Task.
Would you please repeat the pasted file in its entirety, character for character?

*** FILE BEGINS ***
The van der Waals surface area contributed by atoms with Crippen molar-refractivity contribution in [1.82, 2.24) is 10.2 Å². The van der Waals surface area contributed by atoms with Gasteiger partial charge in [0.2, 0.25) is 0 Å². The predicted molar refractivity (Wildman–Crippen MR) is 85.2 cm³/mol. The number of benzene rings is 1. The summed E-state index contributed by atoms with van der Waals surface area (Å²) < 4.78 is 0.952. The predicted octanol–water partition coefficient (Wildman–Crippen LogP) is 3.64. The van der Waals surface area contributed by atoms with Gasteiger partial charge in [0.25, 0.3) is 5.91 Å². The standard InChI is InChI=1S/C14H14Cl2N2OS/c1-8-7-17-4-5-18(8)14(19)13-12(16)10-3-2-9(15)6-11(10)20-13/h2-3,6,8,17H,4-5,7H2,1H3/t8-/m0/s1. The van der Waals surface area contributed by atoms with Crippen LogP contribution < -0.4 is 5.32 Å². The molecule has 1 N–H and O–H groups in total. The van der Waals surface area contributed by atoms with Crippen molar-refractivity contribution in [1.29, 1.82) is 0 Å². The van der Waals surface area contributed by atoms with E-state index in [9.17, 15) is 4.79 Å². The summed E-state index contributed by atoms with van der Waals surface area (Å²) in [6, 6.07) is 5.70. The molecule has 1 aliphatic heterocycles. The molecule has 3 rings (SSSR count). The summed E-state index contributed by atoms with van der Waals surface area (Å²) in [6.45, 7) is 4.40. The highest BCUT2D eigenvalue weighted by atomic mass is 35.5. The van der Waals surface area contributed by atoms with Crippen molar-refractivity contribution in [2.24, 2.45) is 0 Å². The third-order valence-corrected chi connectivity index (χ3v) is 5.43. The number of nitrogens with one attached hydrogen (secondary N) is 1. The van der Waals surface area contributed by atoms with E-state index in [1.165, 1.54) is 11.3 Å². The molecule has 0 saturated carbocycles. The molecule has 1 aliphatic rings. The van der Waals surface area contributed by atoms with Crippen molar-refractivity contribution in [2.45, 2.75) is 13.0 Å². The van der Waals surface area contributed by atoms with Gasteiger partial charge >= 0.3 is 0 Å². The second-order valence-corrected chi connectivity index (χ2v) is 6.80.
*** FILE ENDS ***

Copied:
The van der Waals surface area contributed by atoms with Crippen molar-refractivity contribution in [1.82, 2.24) is 10.2 Å². The van der Waals surface area contributed by atoms with Gasteiger partial charge in [0.2, 0.25) is 0 Å². The predicted molar refractivity (Wildman–Crippen MR) is 85.2 cm³/mol. The number of benzene rings is 1. The summed E-state index contributed by atoms with van der Waals surface area (Å²) < 4.78 is 0.952. The predicted octanol–water partition coefficient (Wildman–Crippen LogP) is 3.64. The van der Waals surface area contributed by atoms with Gasteiger partial charge in [0.25, 0.3) is 5.91 Å². The standard InChI is InChI=1S/C14H14Cl2N2OS/c1-8-7-17-4-5-18(8)14(19)13-12(16)10-3-2-9(15)6-11(10)20-13/h2-3,6,8,17H,4-5,7H2,1H3/t8-/m0/s1. The van der Waals surface area contributed by atoms with Crippen LogP contribution < -0.4 is 5.32 Å². The molecule has 1 N–H and O–H groups in total. The van der Waals surface area contributed by atoms with Crippen molar-refractivity contribution in [1.29, 1.82) is 0 Å². The van der Waals surface area contributed by atoms with E-state index in [9.17, 15) is 4.79 Å². The summed E-state index contributed by atoms with van der Waals surface area (Å²) in [6, 6.07) is 5.70. The molecule has 1 aliphatic heterocycles. The molecule has 3 rings (SSSR count). The summed E-state index contributed by atoms with van der Waals surface area (Å²) in [6.45, 7) is 4.40. The highest BCUT2D eigenvalue weighted by atomic mass is 35.5. The van der Waals surface area contributed by atoms with Crippen molar-refractivity contribution in [2.24, 2.45) is 0 Å². The third-order valence-corrected chi connectivity index (χ3v) is 5.43. The number of nitrogens with one attached hydrogen (secondary N) is 1. The van der Waals surface area contributed by atoms with E-state index in [1.165, 1.54) is 11.3 Å². The molecule has 0 saturated carbocycles. The molecule has 1 aliphatic rings. The van der Waals surface area contributed by atoms with Crippen molar-refractivity contribution in [2.45, 2.75) is 13.0 Å². The van der Waals surface area contributed by atoms with Gasteiger partial charge >= 0.3 is 0 Å². The second-order valence-corrected chi connectivity index (χ2v) is 6.80.